Williams is perhaps best known to the general public for his recording of the Stanley Myers piece "Cavatina". The piece originally included only the first few bars of the tune as it is known today, but at Williams' request Myers rewrote and expanded it into the better-known guitar arrangement. After this transformation, it was used for a film, The Walking Stick, in 1970. In 1973, Cleo Laine wrote lyrics and recorded it as the song "He Was Beautiful" accompanied by Williams. The guitar instrumental version became a worldwide hit single when it was used as the theme tune to the Oscar-winning film The Deer Hunter (1978).

Between 1978 and 1984, Williams was a member of the instrumental fusion group Sky, with whom he recorded six successful albums and scored a UK Top Five single with "Toccata". At the invitation of producer Martin Lewis, he created a highly acclaimed classical-rock fusion duet with rock guitarist Pete Townshend of The Who on Townshend's anthemic "Won't Get Fooled Again" for the 1979 Amnesty International benefit show The Secret Policeman's Ball. The duet featured on the resulting album and the film version of the show, bringing Williams to the broader attention of the rock audience.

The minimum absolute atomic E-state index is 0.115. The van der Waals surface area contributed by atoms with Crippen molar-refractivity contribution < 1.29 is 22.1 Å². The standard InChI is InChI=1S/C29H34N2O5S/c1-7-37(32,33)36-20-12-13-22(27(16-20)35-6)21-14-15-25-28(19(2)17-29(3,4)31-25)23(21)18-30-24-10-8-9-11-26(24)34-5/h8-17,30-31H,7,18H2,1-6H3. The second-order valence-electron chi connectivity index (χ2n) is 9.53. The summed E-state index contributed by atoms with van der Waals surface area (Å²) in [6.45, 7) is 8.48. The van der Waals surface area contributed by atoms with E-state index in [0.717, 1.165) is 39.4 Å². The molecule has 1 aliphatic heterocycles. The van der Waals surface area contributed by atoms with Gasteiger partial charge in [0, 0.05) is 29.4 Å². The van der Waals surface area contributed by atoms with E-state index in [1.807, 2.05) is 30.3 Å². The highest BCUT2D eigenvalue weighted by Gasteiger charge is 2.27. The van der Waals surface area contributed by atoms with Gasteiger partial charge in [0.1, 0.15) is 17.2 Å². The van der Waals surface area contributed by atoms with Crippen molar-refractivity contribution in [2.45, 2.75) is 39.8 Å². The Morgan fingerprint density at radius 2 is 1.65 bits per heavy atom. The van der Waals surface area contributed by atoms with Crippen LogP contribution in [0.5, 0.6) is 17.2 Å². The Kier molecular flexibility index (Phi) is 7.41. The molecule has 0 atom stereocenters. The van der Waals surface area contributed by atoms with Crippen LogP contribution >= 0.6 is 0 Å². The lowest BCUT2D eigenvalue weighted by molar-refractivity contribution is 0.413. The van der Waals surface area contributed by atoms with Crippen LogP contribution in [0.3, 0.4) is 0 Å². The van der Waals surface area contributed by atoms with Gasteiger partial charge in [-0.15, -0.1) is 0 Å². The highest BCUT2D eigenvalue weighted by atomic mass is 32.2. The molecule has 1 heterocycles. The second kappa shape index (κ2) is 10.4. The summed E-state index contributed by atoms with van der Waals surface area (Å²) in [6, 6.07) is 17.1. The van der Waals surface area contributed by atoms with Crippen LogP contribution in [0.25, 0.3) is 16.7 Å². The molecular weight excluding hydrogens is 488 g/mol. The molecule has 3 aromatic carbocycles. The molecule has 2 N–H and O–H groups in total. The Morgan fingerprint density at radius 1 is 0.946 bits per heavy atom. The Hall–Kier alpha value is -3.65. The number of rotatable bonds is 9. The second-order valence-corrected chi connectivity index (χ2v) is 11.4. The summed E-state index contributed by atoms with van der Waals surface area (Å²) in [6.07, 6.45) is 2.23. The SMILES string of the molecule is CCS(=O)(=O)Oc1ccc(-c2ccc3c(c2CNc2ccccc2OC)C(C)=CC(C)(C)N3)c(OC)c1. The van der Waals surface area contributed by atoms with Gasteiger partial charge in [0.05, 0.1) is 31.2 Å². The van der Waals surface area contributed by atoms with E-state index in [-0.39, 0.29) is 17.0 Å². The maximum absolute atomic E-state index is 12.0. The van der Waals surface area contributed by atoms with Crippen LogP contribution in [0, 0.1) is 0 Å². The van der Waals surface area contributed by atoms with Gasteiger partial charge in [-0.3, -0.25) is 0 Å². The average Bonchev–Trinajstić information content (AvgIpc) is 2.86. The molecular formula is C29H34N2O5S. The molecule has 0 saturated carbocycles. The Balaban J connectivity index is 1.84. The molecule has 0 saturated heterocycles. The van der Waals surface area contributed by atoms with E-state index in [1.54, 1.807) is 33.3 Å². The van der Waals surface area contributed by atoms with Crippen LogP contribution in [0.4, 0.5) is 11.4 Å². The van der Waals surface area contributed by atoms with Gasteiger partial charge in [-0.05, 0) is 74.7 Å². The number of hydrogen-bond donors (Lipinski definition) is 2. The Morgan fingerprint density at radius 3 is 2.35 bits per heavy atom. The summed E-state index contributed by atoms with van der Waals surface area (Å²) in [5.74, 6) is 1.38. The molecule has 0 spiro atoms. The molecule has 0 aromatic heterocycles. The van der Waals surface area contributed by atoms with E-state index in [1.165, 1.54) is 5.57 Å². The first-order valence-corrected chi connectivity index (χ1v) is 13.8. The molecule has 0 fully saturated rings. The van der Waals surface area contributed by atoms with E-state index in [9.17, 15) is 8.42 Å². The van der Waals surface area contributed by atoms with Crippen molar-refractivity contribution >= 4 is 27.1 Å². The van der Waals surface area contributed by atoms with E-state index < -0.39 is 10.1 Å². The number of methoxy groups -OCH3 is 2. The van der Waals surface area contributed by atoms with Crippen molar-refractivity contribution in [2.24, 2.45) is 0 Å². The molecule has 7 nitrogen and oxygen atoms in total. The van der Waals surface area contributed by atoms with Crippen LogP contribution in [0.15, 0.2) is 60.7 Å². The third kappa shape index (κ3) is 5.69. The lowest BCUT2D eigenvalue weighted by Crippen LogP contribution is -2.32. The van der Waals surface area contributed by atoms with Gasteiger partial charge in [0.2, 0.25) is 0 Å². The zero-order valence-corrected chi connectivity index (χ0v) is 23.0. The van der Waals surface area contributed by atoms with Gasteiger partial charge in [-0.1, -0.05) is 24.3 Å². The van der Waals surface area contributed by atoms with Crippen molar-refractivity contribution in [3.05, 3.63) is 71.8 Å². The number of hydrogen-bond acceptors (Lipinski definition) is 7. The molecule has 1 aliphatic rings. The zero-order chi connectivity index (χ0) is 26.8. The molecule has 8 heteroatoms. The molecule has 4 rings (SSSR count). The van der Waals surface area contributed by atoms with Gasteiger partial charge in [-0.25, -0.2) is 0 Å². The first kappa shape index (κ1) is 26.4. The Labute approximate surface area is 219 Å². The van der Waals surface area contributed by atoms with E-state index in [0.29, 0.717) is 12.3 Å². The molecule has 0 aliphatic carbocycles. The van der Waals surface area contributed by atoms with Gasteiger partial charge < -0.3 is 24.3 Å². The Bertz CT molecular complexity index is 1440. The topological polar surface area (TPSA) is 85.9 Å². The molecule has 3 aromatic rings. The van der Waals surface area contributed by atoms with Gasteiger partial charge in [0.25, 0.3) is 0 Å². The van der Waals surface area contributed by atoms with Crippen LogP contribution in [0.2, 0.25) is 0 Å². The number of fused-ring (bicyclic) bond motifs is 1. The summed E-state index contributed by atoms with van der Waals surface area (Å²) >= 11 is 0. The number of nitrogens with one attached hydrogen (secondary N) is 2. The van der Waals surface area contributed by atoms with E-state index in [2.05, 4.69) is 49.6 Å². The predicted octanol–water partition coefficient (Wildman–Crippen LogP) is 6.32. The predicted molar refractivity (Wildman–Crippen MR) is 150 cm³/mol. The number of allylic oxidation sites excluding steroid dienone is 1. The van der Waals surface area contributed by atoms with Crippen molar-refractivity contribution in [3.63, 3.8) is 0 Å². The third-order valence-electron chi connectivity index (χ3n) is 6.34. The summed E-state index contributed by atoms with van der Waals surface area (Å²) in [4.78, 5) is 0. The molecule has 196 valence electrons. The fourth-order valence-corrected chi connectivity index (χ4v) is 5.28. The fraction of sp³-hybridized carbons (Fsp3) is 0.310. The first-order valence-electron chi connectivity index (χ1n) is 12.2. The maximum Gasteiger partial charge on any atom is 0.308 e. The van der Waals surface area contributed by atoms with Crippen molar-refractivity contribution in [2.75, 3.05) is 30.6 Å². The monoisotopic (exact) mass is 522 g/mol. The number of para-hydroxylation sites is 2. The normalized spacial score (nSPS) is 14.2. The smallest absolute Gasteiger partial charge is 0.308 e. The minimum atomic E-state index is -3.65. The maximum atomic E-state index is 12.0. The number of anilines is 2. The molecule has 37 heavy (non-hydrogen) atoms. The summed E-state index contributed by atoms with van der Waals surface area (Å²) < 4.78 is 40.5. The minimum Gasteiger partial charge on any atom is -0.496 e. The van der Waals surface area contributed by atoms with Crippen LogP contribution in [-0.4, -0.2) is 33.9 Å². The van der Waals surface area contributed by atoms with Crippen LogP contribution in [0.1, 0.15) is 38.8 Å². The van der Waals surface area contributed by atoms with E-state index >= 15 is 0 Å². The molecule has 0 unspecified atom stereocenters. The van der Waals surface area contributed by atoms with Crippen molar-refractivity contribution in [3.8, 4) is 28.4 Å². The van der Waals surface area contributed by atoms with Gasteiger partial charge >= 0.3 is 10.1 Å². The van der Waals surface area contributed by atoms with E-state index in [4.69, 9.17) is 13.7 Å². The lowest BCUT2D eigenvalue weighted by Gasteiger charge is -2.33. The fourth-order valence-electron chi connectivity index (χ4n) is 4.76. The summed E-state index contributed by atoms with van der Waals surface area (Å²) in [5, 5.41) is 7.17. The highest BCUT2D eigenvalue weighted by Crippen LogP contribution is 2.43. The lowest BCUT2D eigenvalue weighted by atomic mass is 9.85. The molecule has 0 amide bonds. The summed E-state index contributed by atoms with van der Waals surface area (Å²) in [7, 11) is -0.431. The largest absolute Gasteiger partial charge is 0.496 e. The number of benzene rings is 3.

Personal life[edit]

Williams and his third wife, artist Kathy Panama (whom he married on New Year's Eve 2000),[10] reside in London (Hampstead) and Cornwall. He has a daughter, Kate Williams, who is an established jazz pianist.[11] He also has a son, Charlie, by his second wife, the television presenter Sue Cook.


Awards and recognitions[edit]

Williams was appointed an Officer of the Order of the British Empire (OBE) in 1980,[12] and an Officer of the Order of Australia (AO) in the 1987 Australia Day Honours, "For service to music".[13][14]

Bernard Heinze Memorial Award[edit]

The Sir Bernard Heinze Memorial Award is given to a person who has made an outstanding contribution to music in Australia.

Year Nominee / work Award Result
2013 John Williams Sir Bernard Heinze Memorial Award awarded

Brit Awards[edit]

Year Nominee / work Award Result
1983 John Williams for Portrait of John Williams Best Classical Recording Won

Brit Awards[edit]